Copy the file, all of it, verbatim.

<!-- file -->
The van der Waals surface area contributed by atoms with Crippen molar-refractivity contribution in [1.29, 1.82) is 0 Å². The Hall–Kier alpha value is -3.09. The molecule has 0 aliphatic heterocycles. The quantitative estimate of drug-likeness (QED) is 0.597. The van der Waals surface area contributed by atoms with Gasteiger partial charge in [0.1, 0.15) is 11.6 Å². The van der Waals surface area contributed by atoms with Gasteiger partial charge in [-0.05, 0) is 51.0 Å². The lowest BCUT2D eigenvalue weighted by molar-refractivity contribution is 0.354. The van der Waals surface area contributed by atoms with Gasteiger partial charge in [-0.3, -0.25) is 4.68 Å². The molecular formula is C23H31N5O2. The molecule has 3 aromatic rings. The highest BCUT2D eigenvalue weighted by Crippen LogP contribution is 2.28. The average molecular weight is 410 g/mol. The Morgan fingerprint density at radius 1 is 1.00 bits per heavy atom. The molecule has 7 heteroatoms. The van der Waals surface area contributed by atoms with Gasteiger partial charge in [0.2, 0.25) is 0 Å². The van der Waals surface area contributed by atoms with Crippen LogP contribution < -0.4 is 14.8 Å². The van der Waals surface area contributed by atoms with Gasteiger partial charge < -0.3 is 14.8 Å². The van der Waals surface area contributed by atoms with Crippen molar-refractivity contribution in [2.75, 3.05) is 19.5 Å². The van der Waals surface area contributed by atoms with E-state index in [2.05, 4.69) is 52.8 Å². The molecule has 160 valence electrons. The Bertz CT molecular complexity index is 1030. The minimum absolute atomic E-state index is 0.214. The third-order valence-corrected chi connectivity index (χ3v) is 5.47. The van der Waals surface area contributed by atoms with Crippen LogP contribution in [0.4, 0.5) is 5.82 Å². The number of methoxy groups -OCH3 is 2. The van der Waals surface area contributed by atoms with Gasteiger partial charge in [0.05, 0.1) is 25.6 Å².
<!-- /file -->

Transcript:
The van der Waals surface area contributed by atoms with Crippen molar-refractivity contribution in [1.29, 1.82) is 0 Å². The Hall–Kier alpha value is -3.09. The molecule has 0 aliphatic heterocycles. The quantitative estimate of drug-likeness (QED) is 0.597. The van der Waals surface area contributed by atoms with Gasteiger partial charge in [0.1, 0.15) is 11.6 Å². The van der Waals surface area contributed by atoms with Gasteiger partial charge in [-0.05, 0) is 51.0 Å². The lowest BCUT2D eigenvalue weighted by molar-refractivity contribution is 0.354. The van der Waals surface area contributed by atoms with Gasteiger partial charge in [-0.3, -0.25) is 4.68 Å². The molecular formula is C23H31N5O2. The molecule has 3 aromatic rings. The highest BCUT2D eigenvalue weighted by Crippen LogP contribution is 2.28. The average molecular weight is 410 g/mol. The Morgan fingerprint density at radius 1 is 1.00 bits per heavy atom. The molecule has 7 heteroatoms. The van der Waals surface area contributed by atoms with Gasteiger partial charge in [0.2, 0.25) is 0 Å². The van der Waals surface area contributed by atoms with Crippen LogP contribution < -0.4 is 14.8 Å². The van der Waals surface area contributed by atoms with Gasteiger partial charge < -0.3 is 14.8 Å². The van der Waals surface area contributed by atoms with Crippen molar-refractivity contribution in [2.75, 3.05) is 19.5 Å². The van der Waals surface area contributed by atoms with E-state index in [2.05, 4.69) is 52.8 Å². The molecule has 160 valence electrons. The Bertz CT molecular complexity index is 1030. The minimum absolute atomic E-state index is 0.214. The third-order valence-corrected chi connectivity index (χ3v) is 5.47. The van der Waals surface area contributed by atoms with Crippen LogP contribution in [0.4, 0.5) is 5.82 Å². The number of methoxy groups -OCH3 is 2. The van der Waals surface area contributed by atoms with Gasteiger partial charge in [0.05, 0.1) is 25.6 Å².